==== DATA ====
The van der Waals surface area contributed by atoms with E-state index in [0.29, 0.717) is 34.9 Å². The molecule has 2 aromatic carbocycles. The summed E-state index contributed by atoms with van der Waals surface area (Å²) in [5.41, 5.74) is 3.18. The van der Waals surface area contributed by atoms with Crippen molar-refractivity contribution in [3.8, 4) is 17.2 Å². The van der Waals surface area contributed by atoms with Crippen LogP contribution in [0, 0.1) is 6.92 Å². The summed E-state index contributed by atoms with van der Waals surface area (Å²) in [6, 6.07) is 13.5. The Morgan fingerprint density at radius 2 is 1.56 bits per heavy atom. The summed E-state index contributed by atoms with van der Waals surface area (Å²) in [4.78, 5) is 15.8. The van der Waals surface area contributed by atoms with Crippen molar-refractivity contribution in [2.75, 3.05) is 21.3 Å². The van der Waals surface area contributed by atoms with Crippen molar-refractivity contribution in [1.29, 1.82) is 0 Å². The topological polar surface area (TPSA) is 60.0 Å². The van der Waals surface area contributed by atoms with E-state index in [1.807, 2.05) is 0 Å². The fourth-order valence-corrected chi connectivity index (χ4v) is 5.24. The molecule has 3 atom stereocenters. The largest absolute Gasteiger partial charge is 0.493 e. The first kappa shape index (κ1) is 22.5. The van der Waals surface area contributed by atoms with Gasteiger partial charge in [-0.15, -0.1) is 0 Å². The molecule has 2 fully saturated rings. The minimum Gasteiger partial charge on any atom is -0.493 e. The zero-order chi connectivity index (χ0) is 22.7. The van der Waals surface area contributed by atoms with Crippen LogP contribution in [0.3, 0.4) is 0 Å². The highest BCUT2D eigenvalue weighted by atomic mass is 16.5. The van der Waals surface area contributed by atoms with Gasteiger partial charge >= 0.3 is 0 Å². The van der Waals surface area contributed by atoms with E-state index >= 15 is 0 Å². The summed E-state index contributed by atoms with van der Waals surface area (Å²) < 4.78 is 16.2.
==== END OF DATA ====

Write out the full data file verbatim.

The van der Waals surface area contributed by atoms with E-state index in [0.29, 0.717) is 34.9 Å². The molecule has 2 aromatic carbocycles. The summed E-state index contributed by atoms with van der Waals surface area (Å²) in [5.41, 5.74) is 3.18. The van der Waals surface area contributed by atoms with Crippen molar-refractivity contribution in [3.8, 4) is 17.2 Å². The van der Waals surface area contributed by atoms with Crippen LogP contribution in [0, 0.1) is 6.92 Å². The summed E-state index contributed by atoms with van der Waals surface area (Å²) in [6, 6.07) is 13.5. The Morgan fingerprint density at radius 2 is 1.56 bits per heavy atom. The summed E-state index contributed by atoms with van der Waals surface area (Å²) in [4.78, 5) is 15.8. The van der Waals surface area contributed by atoms with Crippen molar-refractivity contribution in [2.75, 3.05) is 21.3 Å². The van der Waals surface area contributed by atoms with Crippen molar-refractivity contribution in [1.29, 1.82) is 0 Å². The topological polar surface area (TPSA) is 60.0 Å². The van der Waals surface area contributed by atoms with E-state index in [1.807, 2.05) is 0 Å². The fourth-order valence-corrected chi connectivity index (χ4v) is 5.24. The molecule has 3 atom stereocenters. The largest absolute Gasteiger partial charge is 0.493 e. The first kappa shape index (κ1) is 22.5. The van der Waals surface area contributed by atoms with Gasteiger partial charge in [-0.15, -0.1) is 0 Å². The molecule has 2 fully saturated rings. The minimum Gasteiger partial charge on any atom is -0.493 e. The zero-order chi connectivity index (χ0) is 22.7. The van der Waals surface area contributed by atoms with Crippen LogP contribution in [0.3, 0.4) is 0 Å². The highest BCUT2D eigenvalue weighted by atomic mass is 16.5. The van der Waals surface area contributed by atoms with Gasteiger partial charge >= 0.3 is 0 Å². The van der Waals surface area contributed by atoms with E-state index >= 15 is 0 Å². The summed E-state index contributed by atoms with van der Waals surface area (Å²) < 4.78 is 16.2.